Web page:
By Katharine E.K. Duckett
“You can see summer from here,” said Zoya. “On a clear day, anyway. And September’s a ten-minute walk.”
Teskia looked toward the hills, fingers tapping the sill. “What’s your asking price?”
Zoya shrugged her small shoulders. “I’m not asking to sell. You’re asking to buy.” She morphalated, her hair lightening from deep auburn to the red-gold curls that once shone under the Black Sea sun. Teskia averted her eyes: flashes of her mother’s younger self disquieted her.
The season was setting in the west. “Four years.”
“I won’t take any goldens. They’re worthless.”
“No, I’ll give you sterling. Mid-50s. To own the place.”
Zoya closed her eyes. “Okay.” She extended a hand. “It’s yours.”
Teskia brought Julio to the house in a dawn-driven caravan. He lay motionless on a gold litter she had constructed for a high school play, carried by tanned, solid memories: multiplication tables and easy grammar rules, grounded reminiscences that almost passed for facts. They carried him up the steps and into the empty living room, where she fed him a few minutes through a funnel. He swallowed, but did not open his eyes.
Furniture began to pop up. Oak chairs from their first dining room; a milk-stained futon from pre-school; her grandmother’s bedside table, complete with its icon of a baleful Virgin and Child–nothing matched. Decorating took time, intention: all her energy was focused on Julio. She spent her hours sitting beside him, kneading his limp hand, snatching at bits of the past she might have overlooked. What had his soccer uniform looked like junior year? When did he lose his fifth tooth? How many games of Scrabble had he won against her during the summer of 2013? She thought it was helping–his cheeks seemed ruddier, his breathing easier–but he didn’t wake up. They were surviving entirely on her time now, draining her memories twice as quickly. They couldn’t afford the strain much longer: Julio had to wake up and remember their life, or they would no longer have one.
It was Julio who had coined the term “morphalating” to describe how people looked in the Afterlife.
“Flickering’s not quite the word for it,” Teskia had said as she’d watched Julio’s face shift, the wrinkles from his frequent grin creasing and fading, his facial hair receding from full beard into peach fuzz. “It’s more like–”
The term had stuck–Julio liked the sci-fi feel of it, and Teskia was a sucker for goofy portmanteaus. As far as they knew, no one had bothered to name the phenomenon before: people were, for the most part, oddly incurious about the weirdnesses of the Afterlife.
Teskia’s grandfather chalked it up to nationality. “All Americans believe in immortality,” he’d told her. “Even the atheists. The Afterlife doesn’t surprise them in the least. They’ve had everything else handed to them–why not eternity?”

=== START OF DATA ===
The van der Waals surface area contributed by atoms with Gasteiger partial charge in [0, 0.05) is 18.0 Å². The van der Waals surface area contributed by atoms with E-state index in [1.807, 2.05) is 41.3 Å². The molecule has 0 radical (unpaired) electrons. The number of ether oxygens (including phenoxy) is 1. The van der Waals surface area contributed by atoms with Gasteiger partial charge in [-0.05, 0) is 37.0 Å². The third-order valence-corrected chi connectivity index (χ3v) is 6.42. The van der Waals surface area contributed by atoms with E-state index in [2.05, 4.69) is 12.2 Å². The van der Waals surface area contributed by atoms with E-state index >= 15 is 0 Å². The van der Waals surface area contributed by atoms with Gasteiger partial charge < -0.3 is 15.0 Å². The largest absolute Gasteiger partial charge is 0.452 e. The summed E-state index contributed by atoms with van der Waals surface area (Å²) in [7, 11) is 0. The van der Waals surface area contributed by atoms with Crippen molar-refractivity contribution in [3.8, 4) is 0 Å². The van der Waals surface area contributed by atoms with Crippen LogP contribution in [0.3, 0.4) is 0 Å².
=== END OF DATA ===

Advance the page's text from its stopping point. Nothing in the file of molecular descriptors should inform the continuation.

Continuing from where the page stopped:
“And what about Russians? Or Greeks?”
He blew out a long plume of cigarette smoke. “We try not to show that we notice. Notice it, appreciate it–someone will take it away from you. I, for one, try to live like I’m dead.”
They’d met at his shop, one of the few shared spaces that remained between them. It saddened Teskia to see that her beloved grandfather had traded in the memories of her childhood for those of his own youth, but he had been a respected writer in his earlier years, and dementia had stolen his goldens just as it had taken hers. She had reverted to her younger self, too, of course; but then, she had no children.
That meeting had been their first and only: her grandfather had faded soon after. Teskia knew he was running out of time from the choppy way he morphalated, vibrating back and forth between only two or three states of being. His timeline–what Julio called “the snake”–was losing its tail, shriveling down to its essential segments.
“People’s timelines are like long, stringy creatures,” Julio had explained as they’d discussed the concept of morphalation. “They contain every moment of that person’s life. We should be able to see every second of our lives, all at once, but we see each other like this because that’s what we’re used to. I don’t think the brain can handle much more than a flicker.”
“We’re dead,” Teskia had pointed out. “Who knows what our brains can handle?”
It was a question they rehashed frequently in their rambling post-life discussions: why were they conscious, now that their brains had, presumably, decomposed? Why did the Afterlife exist? What was its purpose?
“It’s a simulation.” Julio was a software engineer: this was his favorite hypothesis. “We’re all just pieces of virtual reality and the Afterlife is a kind of processor, sorting through all the information we’ve accumulated to find what’s important.”
“What do you mean, what’s important? What do you think it’s looking for?”
“The things that make us human. You know, the most important things. Maybe it discards everything else, all the pain we have to go through, all the mistakes. Maybe it just saves what’s good.”
“I don’t know.” Teskia was a student of Russian literature: her theories skewed metaphysical. “I think this could be hell.”
Julio furrowed his brow. “Then why would we be together?”
“It’s an atonement thing, maybe. Maybe we’re supposed to forgive each other our sins.”
He shook his head. “But the Afterlife is about second chances. You get to see the people you love again, you get to change things–well, change the way you remember them, at least. I don’t think you get second chances in hell.”
Julio got sick in 2001. They had gone there to visit an old friend who had died in November of that year, a high school classmate of theirs who was killed by a bus during his first semester at college.
“I still have that minute right before,” Zack told them over dinner at Moneta’s, a shabby diner they all remembered from their hometown. “Not the minutes when I was lying there, waiting to die–I sold those off soon as I got here. But right before it hit, when I could see it coming, and it couldn’t see me? I kept that one. Might be the last one I ever give up.”
Despite herself, Teskia envied him. The decade before her death had been used up by then: it was all fog anyway, empty years with Alzheimer’s and without Julio. At least, she thought it was. That was the thing about giving up your time–you retained some sense of it, but it became like a story you heard somewhere, once. Like something you read in a book, but you couldn’t remember which one, or when, or why you cared.